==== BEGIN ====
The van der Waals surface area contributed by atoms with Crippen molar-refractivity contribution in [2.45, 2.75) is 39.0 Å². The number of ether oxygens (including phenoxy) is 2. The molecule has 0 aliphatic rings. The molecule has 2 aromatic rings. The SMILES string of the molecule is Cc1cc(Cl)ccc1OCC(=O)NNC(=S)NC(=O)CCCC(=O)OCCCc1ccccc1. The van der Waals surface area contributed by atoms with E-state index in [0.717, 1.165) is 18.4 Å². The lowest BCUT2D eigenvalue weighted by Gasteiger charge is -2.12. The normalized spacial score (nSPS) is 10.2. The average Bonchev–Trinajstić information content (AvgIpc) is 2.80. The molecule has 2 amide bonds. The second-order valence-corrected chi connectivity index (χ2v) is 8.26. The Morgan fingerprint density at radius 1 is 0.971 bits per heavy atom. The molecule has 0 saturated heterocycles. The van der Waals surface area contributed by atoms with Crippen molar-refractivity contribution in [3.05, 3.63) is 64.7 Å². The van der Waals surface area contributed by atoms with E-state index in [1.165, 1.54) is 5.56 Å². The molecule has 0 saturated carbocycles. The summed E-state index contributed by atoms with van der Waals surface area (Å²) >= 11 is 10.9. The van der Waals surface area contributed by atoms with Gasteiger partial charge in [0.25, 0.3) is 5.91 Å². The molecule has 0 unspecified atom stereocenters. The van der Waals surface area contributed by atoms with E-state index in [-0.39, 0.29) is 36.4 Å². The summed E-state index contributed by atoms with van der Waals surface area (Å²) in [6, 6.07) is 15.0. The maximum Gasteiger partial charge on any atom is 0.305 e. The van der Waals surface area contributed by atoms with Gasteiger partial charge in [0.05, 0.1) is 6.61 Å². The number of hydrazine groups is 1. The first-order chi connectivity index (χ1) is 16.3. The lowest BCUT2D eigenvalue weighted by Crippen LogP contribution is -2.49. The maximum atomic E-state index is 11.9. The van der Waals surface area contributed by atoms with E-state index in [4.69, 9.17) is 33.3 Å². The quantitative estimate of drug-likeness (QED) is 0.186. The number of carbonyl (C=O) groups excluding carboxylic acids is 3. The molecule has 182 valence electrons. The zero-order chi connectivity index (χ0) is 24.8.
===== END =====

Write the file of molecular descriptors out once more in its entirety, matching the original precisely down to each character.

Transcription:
The van der Waals surface area contributed by atoms with Crippen molar-refractivity contribution in [2.45, 2.75) is 39.0 Å². The number of ether oxygens (including phenoxy) is 2. The molecule has 0 aliphatic rings. The molecule has 2 aromatic rings. The SMILES string of the molecule is Cc1cc(Cl)ccc1OCC(=O)NNC(=S)NC(=O)CCCC(=O)OCCCc1ccccc1. The van der Waals surface area contributed by atoms with E-state index in [0.717, 1.165) is 18.4 Å². The lowest BCUT2D eigenvalue weighted by Gasteiger charge is -2.12. The normalized spacial score (nSPS) is 10.2. The average Bonchev–Trinajstić information content (AvgIpc) is 2.80. The molecule has 2 amide bonds. The second-order valence-corrected chi connectivity index (χ2v) is 8.26. The Morgan fingerprint density at radius 1 is 0.971 bits per heavy atom. The molecule has 0 saturated heterocycles. The van der Waals surface area contributed by atoms with Crippen molar-refractivity contribution in [3.05, 3.63) is 64.7 Å². The van der Waals surface area contributed by atoms with E-state index in [1.165, 1.54) is 5.56 Å². The molecule has 0 saturated carbocycles. The summed E-state index contributed by atoms with van der Waals surface area (Å²) >= 11 is 10.9. The van der Waals surface area contributed by atoms with Gasteiger partial charge in [0.25, 0.3) is 5.91 Å². The molecule has 0 unspecified atom stereocenters. The van der Waals surface area contributed by atoms with E-state index in [-0.39, 0.29) is 36.4 Å². The summed E-state index contributed by atoms with van der Waals surface area (Å²) in [6, 6.07) is 15.0. The maximum Gasteiger partial charge on any atom is 0.305 e. The van der Waals surface area contributed by atoms with Gasteiger partial charge in [0.05, 0.1) is 6.61 Å². The number of hydrazine groups is 1. The first-order chi connectivity index (χ1) is 16.3. The lowest BCUT2D eigenvalue weighted by Crippen LogP contribution is -2.49. The maximum atomic E-state index is 11.9. The van der Waals surface area contributed by atoms with E-state index in [4.69, 9.17) is 33.3 Å². The quantitative estimate of drug-likeness (QED) is 0.186. The number of carbonyl (C=O) groups excluding carboxylic acids is 3. The molecule has 182 valence electrons. The zero-order chi connectivity index (χ0) is 24.8.